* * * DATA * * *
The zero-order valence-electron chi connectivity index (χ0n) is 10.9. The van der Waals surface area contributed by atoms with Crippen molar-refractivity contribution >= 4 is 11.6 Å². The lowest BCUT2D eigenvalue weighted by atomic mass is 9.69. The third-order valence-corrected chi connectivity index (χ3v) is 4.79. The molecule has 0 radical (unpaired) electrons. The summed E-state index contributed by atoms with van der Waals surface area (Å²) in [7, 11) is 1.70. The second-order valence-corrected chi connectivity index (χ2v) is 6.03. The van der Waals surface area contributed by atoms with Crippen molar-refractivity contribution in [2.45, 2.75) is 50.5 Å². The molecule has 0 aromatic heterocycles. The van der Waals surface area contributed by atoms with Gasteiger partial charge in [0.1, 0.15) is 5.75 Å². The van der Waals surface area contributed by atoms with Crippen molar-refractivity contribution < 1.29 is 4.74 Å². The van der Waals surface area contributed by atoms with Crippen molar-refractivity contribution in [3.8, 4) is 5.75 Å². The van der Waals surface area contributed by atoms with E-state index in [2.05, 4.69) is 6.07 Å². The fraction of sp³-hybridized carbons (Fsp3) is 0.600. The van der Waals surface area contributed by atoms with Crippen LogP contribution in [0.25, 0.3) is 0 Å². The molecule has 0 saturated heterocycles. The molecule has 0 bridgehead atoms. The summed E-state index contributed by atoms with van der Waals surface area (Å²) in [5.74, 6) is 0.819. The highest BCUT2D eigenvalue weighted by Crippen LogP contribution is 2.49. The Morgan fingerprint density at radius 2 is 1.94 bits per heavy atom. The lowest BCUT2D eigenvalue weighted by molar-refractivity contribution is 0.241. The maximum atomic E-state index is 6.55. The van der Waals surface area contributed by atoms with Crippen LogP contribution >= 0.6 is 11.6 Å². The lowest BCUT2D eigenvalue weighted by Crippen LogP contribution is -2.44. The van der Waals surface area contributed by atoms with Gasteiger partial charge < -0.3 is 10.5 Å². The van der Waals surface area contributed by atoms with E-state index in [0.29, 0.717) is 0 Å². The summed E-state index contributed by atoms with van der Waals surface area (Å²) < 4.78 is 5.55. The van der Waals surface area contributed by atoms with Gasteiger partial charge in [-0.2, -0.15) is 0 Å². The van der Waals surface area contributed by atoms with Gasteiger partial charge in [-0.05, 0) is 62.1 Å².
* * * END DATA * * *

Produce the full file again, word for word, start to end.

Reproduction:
The zero-order valence-electron chi connectivity index (χ0n) is 10.9. The van der Waals surface area contributed by atoms with Crippen molar-refractivity contribution >= 4 is 11.6 Å². The lowest BCUT2D eigenvalue weighted by atomic mass is 9.69. The third-order valence-corrected chi connectivity index (χ3v) is 4.79. The molecule has 0 radical (unpaired) electrons. The summed E-state index contributed by atoms with van der Waals surface area (Å²) in [7, 11) is 1.70. The second-order valence-corrected chi connectivity index (χ2v) is 6.03. The van der Waals surface area contributed by atoms with Crippen molar-refractivity contribution in [2.45, 2.75) is 50.5 Å². The molecule has 0 aromatic heterocycles. The van der Waals surface area contributed by atoms with Gasteiger partial charge in [0.1, 0.15) is 5.75 Å². The van der Waals surface area contributed by atoms with Crippen molar-refractivity contribution < 1.29 is 4.74 Å². The van der Waals surface area contributed by atoms with Crippen molar-refractivity contribution in [3.8, 4) is 5.75 Å². The van der Waals surface area contributed by atoms with E-state index in [2.05, 4.69) is 6.07 Å². The fraction of sp³-hybridized carbons (Fsp3) is 0.600. The van der Waals surface area contributed by atoms with Crippen LogP contribution in [0.25, 0.3) is 0 Å². The molecule has 0 saturated heterocycles. The molecule has 0 bridgehead atoms. The summed E-state index contributed by atoms with van der Waals surface area (Å²) in [5.74, 6) is 0.819. The highest BCUT2D eigenvalue weighted by Crippen LogP contribution is 2.49. The Morgan fingerprint density at radius 2 is 1.94 bits per heavy atom. The lowest BCUT2D eigenvalue weighted by molar-refractivity contribution is 0.241. The maximum atomic E-state index is 6.55. The van der Waals surface area contributed by atoms with Crippen LogP contribution >= 0.6 is 11.6 Å². The lowest BCUT2D eigenvalue weighted by Crippen LogP contribution is -2.44. The van der Waals surface area contributed by atoms with Gasteiger partial charge < -0.3 is 10.5 Å². The van der Waals surface area contributed by atoms with E-state index in [0.29, 0.717) is 0 Å². The summed E-state index contributed by atoms with van der Waals surface area (Å²) < 4.78 is 5.55. The van der Waals surface area contributed by atoms with Gasteiger partial charge in [-0.2, -0.15) is 0 Å². The van der Waals surface area contributed by atoms with Gasteiger partial charge in [-0.05, 0) is 62.1 Å².